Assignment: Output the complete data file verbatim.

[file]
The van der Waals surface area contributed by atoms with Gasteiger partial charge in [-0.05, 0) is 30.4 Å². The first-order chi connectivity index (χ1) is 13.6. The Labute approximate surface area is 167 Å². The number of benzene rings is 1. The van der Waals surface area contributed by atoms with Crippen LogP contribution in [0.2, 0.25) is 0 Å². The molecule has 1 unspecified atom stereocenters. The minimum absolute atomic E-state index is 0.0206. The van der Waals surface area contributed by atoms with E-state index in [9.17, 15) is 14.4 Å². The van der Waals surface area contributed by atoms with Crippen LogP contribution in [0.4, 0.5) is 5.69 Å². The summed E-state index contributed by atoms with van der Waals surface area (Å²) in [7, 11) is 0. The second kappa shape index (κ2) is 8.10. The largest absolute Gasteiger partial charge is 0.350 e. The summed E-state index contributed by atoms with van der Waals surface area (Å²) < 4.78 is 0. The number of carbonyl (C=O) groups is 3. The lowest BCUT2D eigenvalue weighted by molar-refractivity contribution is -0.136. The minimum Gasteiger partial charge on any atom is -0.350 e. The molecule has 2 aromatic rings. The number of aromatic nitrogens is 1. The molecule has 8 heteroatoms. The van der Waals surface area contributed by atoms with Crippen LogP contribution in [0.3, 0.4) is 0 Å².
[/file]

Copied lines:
The van der Waals surface area contributed by atoms with Gasteiger partial charge in [-0.05, 0) is 30.4 Å². The first-order chi connectivity index (χ1) is 13.6. The Labute approximate surface area is 167 Å². The number of benzene rings is 1. The van der Waals surface area contributed by atoms with Crippen LogP contribution in [0.2, 0.25) is 0 Å². The molecule has 1 unspecified atom stereocenters. The minimum absolute atomic E-state index is 0.0206. The van der Waals surface area contributed by atoms with E-state index in [9.17, 15) is 14.4 Å². The van der Waals surface area contributed by atoms with Crippen LogP contribution in [0.4, 0.5) is 5.69 Å². The summed E-state index contributed by atoms with van der Waals surface area (Å²) in [7, 11) is 0. The second kappa shape index (κ2) is 8.10. The largest absolute Gasteiger partial charge is 0.350 e. The summed E-state index contributed by atoms with van der Waals surface area (Å²) < 4.78 is 0. The number of carbonyl (C=O) groups is 3. The lowest BCUT2D eigenvalue weighted by molar-refractivity contribution is -0.136. The minimum Gasteiger partial charge on any atom is -0.350 e. The molecule has 2 aromatic rings. The number of aromatic nitrogens is 1. The molecule has 8 heteroatoms. The van der Waals surface area contributed by atoms with Crippen LogP contribution in [0.3, 0.4) is 0 Å².